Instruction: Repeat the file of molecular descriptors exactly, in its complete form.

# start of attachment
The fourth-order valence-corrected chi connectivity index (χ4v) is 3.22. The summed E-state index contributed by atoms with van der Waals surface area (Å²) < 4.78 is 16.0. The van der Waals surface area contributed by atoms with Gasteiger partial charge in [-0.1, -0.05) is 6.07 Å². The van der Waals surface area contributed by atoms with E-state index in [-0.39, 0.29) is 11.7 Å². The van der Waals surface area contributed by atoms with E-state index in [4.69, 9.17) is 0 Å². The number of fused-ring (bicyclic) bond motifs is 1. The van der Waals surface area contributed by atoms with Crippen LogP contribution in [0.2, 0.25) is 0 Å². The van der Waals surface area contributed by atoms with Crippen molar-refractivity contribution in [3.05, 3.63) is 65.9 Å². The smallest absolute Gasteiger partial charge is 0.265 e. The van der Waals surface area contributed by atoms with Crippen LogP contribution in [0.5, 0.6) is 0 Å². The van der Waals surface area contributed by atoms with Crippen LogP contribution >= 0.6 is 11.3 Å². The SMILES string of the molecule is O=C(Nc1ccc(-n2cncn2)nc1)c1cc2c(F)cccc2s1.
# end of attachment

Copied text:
The fourth-order valence-corrected chi connectivity index (χ4v) is 3.22. The summed E-state index contributed by atoms with van der Waals surface area (Å²) < 4.78 is 16.0. The van der Waals surface area contributed by atoms with Gasteiger partial charge in [-0.1, -0.05) is 6.07 Å². The van der Waals surface area contributed by atoms with E-state index in [-0.39, 0.29) is 11.7 Å². The van der Waals surface area contributed by atoms with E-state index in [4.69, 9.17) is 0 Å². The number of fused-ring (bicyclic) bond motifs is 1. The van der Waals surface area contributed by atoms with Crippen LogP contribution in [0.2, 0.25) is 0 Å². The van der Waals surface area contributed by atoms with Crippen molar-refractivity contribution in [3.05, 3.63) is 65.9 Å². The smallest absolute Gasteiger partial charge is 0.265 e. The van der Waals surface area contributed by atoms with Crippen LogP contribution in [0.5, 0.6) is 0 Å². The van der Waals surface area contributed by atoms with Crippen LogP contribution >= 0.6 is 11.3 Å². The SMILES string of the molecule is O=C(Nc1ccc(-n2cncn2)nc1)c1cc2c(F)cccc2s1.